Skip to main content

York Region parent questions daycare subsidy drive

Printer-friendly version
Mother told she was being put on a long-term waitlist at a time municipality was putting out a call for families to apply. Region says parent was sent an outdated letter, but situation being rectified
Author: 
Javed, Noor
Publication Date: 
28 Sep 2017
Availability

 

EXCERPTS

A York Region parent is questioning why the municipality is putting a call out for families to apply for a child-care subsidy after she was placed on a long-term waitlist due to “limited funding.”

Jenine Liscio said she applied for a subsidy earlier this month and received an email from the region two weeks ago telling her she would be put on a long-term wait list as they “were only contacting families with an income of $36,000 or less” due to “limited funding and waitlist priorities as approved by regional council.”

“I figured there were people who probably needed it more than me,” said Liscio, an Aurora bookkeeper, who says that both she and her spouse work, but the loss of a family business and house fire “nearly took everything we had.”

But then, Liscio says she was stunned to see the Star story last week, in which both York and Peel regions said a recent influx of funds from the province, coupled with no or low waitlists, had them launching a campaign to find families in need of daycare cash.

“I couldn’t believe it,” said Liscio. “They are either lying to you or my family.”

Liscio says her family makes a little over $36,000 a year, so an accountant suggested she apply for a regional subsidy to help with before- and after-care daycare costs for her two school-aged children. “Not getting a subsidy will not make it impossible for our family to continue on, but the subsidy would make it a lot easier to make ends meet at the end of the month,” she said, adding her letter was processed on Sept 14, just days before the Star story ran.

Naomi Weinroth, manager of Child Care Services at the Region of York, says the region’s current financial reality was not reflected in the letter.

“Historically, we did have limited funds. Her letter had not been updated, and has since we found out about this. All of our correspondence has been updated,” said Weinroth. “Thank you for bringing it to our attention.”

Weinroth says the letter now tells applicants they will be called in for an intake appointment. Liscio’s original letter did not clarify that, nor was she told this over the phone, she said.

While she can’t comment on Liscio’s case, Weinroth said normally families who make less than $36,000 receive first priority along with those who are “experiencing exceptional circumstances.”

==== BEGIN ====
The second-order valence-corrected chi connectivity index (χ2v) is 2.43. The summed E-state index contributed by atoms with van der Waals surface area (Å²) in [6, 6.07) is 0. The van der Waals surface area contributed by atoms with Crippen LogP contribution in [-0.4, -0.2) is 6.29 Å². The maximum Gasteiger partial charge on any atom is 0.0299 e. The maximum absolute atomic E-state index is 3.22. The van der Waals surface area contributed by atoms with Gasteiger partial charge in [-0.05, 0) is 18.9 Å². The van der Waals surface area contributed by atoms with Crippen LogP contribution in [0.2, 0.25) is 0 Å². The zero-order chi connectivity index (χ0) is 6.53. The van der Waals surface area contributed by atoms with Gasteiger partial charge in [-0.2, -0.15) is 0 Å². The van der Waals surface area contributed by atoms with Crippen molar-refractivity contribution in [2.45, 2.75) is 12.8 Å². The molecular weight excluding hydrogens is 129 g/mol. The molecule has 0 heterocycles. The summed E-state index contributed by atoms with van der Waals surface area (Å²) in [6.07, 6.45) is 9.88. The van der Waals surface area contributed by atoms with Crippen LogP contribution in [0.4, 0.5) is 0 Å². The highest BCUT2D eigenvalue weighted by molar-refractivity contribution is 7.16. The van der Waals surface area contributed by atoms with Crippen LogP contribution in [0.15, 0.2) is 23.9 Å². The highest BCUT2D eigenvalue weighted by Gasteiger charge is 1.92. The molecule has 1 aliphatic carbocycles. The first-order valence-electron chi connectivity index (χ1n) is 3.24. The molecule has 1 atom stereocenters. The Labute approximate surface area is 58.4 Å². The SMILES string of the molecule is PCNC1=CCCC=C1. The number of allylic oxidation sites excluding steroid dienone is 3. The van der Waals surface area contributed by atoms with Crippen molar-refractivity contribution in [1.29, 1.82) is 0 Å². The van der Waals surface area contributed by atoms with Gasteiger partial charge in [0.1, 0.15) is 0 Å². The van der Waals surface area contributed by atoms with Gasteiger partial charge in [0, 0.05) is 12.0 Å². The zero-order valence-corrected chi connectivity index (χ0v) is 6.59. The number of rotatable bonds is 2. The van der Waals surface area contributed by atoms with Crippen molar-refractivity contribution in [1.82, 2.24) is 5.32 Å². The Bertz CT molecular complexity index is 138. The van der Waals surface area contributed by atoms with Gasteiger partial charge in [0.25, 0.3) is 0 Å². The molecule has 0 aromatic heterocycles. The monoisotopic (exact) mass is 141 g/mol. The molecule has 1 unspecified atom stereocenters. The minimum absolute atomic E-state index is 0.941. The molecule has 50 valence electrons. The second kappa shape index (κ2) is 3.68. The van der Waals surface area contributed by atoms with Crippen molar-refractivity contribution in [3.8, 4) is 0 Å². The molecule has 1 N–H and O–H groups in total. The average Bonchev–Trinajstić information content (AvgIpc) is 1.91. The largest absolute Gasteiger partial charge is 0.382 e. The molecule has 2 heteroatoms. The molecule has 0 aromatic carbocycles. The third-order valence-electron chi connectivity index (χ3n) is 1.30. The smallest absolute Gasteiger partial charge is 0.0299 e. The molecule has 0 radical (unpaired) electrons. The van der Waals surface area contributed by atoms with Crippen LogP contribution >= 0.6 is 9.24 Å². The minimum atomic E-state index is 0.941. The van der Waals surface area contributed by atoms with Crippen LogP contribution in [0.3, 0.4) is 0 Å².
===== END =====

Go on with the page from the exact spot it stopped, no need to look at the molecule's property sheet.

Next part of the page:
Other applicants are then are added to a queue until the next available appointment. Weinroth was unable to give a timeline of how long the wait can be, and said it’s based on “call volume.”

In the past year, the province announced a major investment in child care funding. York Region received $14 million in additional funds in 2017 to spend on its child-care program. Peel says it received a $21 million cash injection in additional federal-provincial funding to put towards making child care more accessible — and to be used by the end of this year.

Weinroth says the region received a number of calls after the Star story, but is still open to applicants.

Liscio says the whole experience of applying for a subsidy has been far from easy.

To learn if she was even eligible, she said she first had to call, after which she received an application, and then had to snail mail in her notice of assessment, after which she received the letter.

Despite a recent phone conversation with the region, she still wasn’t able to get further clarification on when her interview would be, and was told it was because the department was short-staffed.

Weinroth says they are always looking for ways to streamline the process, and will soon be launching an online eligibility calculator.

In the meantime, Liscio says instead of spending money on a campaign, they should just work on helping those who are already waiting.

“If they can’t help the ones they have, it doesn’t make sense they are going out asking for more,” she said.

But Indira Naidoo-Harris, the provincial minister responsible for early years and child care, said local service managers in York Region are doing the right thing, raising awareness and “being proactive by getting the word out and making families aware that this funding is available for them.

The provincial funding provided is flexible, she said, and her ministry is “working with the local service managers to ensure that they are available to deliver the services that are needed.”

While the money can be used for subsidized spaces, “it also goes towards creating affordable quality, accessible child care — so it can be used, for example, when fees are too high,” said Naidoo-Harris. “They have the flexibility to move that money into the streams where it’s needed and so our teams are working with them.”

It’s a good problem to have and I think that families in that region are going to be well served.”

-reprinted from Toronto Star

article
Entered Date: 
3 Oct 2017
Premium Drupal Themes by Adaptivethemes
randomness